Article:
Harris v. Social Security Administration
OPINION AND ORDER by Magistrate Judge Frank H McCarthy affirming decision of Commissioner (Re: 2 Social Security Complaint ) (jcm, Dpty Clk)
IN THE UNITED STATES DISTRICT COURT FOR THE
NORTHERN DISTRICT OF OKLAHOMA
Case No. 10-CV-611-FHM
MICHAEL J. ASTRUE,
Commissioner, Social Security
OPINION AND ORDER
Plaintiff, Angelique Harris, seeks judicial review of a decision of the Commissioner
of the Social Security Administration denying Social Security disability benefits.1 In
accordance with 28 U.S.C. § 636(c)(1) & (3), the parties have consented to proceed before
a United States Magistrate Judge.
Standard of Review
The role of the court in reviewing the decision of the Commissioner under 42 U.S.C.
§ 405(g) is limited to a determination whether the record as a whole contains substantial
evidence to support the decision and whether the correct legal standards were applied.
See Briggs ex rel. Briggs v. Massanari, 248 F.3d 1235, 1237 (10th Cir. 2001); Winfrey v.
Chater, 92 F.3d 1017 (10th Cir. 1996); Castellano v. Secretary of Health & Human Servs.,
26 F.3d 1027, 1028 (10th Cir. 1994). Substantial evidence is more than a scintilla, less
than a preponderance, and is such relevant evidence as a reasonable mind might accept
Plaintiff's May 18, 2008, application for child’s insurance benefits and Supplem ental Security
Insurance benefits was denied initially and on reconsideration. A hearing before Adm inistrative Law Judge
("ALJ") Deborah L. Rose was held March 31, 2010. By decision dated April 30, 2010, the ALJ entered the
findings that are the subject of this appeal. The Appeals Council denied Plaintiff’s request for review on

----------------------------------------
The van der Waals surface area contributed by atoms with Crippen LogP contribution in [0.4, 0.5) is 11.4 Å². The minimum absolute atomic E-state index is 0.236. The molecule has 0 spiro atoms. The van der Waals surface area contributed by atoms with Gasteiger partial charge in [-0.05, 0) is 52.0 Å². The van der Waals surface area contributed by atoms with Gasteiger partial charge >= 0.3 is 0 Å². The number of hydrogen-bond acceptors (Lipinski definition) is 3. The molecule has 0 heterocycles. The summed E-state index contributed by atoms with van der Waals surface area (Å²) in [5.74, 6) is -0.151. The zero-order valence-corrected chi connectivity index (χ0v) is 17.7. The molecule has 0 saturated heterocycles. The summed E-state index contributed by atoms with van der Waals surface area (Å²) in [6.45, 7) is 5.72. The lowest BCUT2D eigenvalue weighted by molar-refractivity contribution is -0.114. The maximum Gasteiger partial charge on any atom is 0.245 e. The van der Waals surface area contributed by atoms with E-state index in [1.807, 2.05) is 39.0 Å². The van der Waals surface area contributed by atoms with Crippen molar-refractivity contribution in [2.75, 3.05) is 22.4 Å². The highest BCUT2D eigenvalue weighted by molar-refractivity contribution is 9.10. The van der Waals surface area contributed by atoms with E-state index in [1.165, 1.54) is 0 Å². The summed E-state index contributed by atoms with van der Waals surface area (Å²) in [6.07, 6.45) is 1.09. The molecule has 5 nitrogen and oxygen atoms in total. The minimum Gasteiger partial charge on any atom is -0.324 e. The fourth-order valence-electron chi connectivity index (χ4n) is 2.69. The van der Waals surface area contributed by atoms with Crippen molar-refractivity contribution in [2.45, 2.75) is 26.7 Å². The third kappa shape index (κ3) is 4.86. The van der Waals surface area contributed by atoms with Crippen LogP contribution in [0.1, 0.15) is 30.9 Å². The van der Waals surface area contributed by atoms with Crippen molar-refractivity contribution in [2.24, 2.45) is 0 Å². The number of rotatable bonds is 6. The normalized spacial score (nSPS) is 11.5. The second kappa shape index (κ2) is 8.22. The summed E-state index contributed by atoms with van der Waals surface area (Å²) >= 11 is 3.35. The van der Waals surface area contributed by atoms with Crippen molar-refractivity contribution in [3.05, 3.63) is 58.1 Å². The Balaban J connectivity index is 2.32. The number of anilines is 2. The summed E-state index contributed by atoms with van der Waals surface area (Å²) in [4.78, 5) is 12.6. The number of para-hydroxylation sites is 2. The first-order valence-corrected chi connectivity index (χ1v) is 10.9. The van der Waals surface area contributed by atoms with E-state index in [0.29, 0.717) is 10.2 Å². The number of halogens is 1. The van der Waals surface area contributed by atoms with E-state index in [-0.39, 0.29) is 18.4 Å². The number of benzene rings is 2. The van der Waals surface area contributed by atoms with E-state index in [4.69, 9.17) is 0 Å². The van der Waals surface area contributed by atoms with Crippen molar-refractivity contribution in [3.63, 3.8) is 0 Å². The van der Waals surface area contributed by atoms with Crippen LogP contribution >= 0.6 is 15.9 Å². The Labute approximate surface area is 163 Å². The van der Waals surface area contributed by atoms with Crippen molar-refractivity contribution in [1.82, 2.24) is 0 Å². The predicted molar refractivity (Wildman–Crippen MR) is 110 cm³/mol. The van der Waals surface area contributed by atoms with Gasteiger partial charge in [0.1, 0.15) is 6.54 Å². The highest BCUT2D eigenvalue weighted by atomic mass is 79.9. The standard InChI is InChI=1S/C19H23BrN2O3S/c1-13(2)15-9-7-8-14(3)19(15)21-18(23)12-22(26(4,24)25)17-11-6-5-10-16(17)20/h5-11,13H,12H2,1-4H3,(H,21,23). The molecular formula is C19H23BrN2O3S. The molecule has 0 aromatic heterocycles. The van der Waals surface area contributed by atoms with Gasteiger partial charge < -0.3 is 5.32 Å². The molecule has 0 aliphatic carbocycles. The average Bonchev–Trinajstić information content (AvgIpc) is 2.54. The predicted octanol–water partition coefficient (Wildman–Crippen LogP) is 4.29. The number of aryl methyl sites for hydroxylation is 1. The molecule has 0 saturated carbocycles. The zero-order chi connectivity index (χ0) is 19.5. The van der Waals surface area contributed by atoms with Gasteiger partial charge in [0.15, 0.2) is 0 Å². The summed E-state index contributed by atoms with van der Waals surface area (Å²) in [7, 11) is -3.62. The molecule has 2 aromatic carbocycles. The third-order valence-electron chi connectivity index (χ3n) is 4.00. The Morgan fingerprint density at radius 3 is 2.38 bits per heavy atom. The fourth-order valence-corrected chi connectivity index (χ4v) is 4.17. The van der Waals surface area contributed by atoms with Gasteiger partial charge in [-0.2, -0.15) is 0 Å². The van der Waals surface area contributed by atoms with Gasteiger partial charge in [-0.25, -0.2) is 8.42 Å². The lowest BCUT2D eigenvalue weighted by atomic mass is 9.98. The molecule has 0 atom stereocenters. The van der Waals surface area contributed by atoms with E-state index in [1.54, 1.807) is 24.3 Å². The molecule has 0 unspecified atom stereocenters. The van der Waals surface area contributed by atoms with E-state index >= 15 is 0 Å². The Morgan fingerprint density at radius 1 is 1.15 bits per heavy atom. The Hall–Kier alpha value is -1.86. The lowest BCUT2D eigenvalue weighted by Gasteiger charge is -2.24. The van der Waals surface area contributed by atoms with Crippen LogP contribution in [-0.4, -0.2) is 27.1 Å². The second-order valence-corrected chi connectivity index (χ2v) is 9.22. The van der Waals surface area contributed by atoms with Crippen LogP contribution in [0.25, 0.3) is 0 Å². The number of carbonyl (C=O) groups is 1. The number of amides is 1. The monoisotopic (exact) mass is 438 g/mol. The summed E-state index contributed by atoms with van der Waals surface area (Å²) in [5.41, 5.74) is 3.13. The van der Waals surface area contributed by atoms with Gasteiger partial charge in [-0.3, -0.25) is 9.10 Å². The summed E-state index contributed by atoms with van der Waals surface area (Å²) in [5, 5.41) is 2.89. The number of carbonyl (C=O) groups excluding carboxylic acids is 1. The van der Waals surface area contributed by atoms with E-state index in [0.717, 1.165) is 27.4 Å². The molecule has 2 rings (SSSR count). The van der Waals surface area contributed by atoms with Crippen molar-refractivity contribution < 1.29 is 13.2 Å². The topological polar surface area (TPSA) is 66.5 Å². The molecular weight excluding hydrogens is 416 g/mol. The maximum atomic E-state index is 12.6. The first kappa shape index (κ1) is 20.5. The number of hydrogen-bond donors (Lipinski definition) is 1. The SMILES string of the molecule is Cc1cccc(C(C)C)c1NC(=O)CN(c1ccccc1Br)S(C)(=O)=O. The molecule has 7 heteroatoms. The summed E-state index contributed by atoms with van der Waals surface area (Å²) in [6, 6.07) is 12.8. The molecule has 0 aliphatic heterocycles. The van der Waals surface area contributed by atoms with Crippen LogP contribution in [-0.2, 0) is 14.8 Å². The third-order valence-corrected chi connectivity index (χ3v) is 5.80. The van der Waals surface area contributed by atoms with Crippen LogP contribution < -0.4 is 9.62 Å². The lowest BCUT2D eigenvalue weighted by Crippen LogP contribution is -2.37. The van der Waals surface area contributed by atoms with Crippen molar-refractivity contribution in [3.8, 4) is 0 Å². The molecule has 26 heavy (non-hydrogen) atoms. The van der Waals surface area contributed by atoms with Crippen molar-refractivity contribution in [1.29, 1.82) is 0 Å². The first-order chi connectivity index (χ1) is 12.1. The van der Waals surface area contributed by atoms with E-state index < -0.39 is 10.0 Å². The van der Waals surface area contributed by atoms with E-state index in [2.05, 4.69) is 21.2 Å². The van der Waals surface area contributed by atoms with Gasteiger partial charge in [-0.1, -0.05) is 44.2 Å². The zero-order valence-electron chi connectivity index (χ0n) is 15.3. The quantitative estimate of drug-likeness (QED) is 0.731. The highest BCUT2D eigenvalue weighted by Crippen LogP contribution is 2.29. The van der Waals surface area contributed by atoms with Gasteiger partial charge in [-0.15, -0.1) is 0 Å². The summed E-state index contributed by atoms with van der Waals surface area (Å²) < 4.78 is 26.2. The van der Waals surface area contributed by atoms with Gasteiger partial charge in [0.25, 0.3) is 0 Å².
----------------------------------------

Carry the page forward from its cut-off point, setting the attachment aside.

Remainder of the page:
Septem ber 21, 2010. The decision of the Appeals Council represents the Com m issioner's final decision for
purposes of further appeal. 20 C.F.R. §§ 404.981, 416.1481.
as adequate to support a conclusion. Richardson v. Perales, 402 U.S. 389, 401, 91 S. Ct.
1420, 1427, 28 L. Ed.2d 842 (1971) (quoting Consolidated Edison Co. v. NLRB, 305 U.S.
197, 229 (1938)). The court may neither reweigh the evidence nor substitute its judgment
for that of the Commissioner. Casias v. Secretary of Health & Human Servs., 933 F.2d
799, 800 (10th Cir. 1991). Even if the court would have reached a different conclusion, if
supported by substantial evidence, the Commissioner’s decision stands. Hamilton v.
Secretary of Health & Human Servs., 961 F.2d 1495 (10th Cir. 1992).
Plaintiff was 18 years old at alleged date of onset of disability. She has a high
school education and no past relevant work. She claims to have been unable to work
since June 2, 2008 as a result of borderline intellectual functioning, mood disorder, bipolar
disorder, and hearing loss. The ALJ determined that Plaintiff has the ability to perform
work at all exertional levels with the limitation that she is limited to simple routine tasks and
only occasional public interaction. [R. 23].
Based on the testimony of a vocational expert, the ALJ determined that, considering
Plaintiff’s age, education, work experience and residual functional capacity (RFC), jobs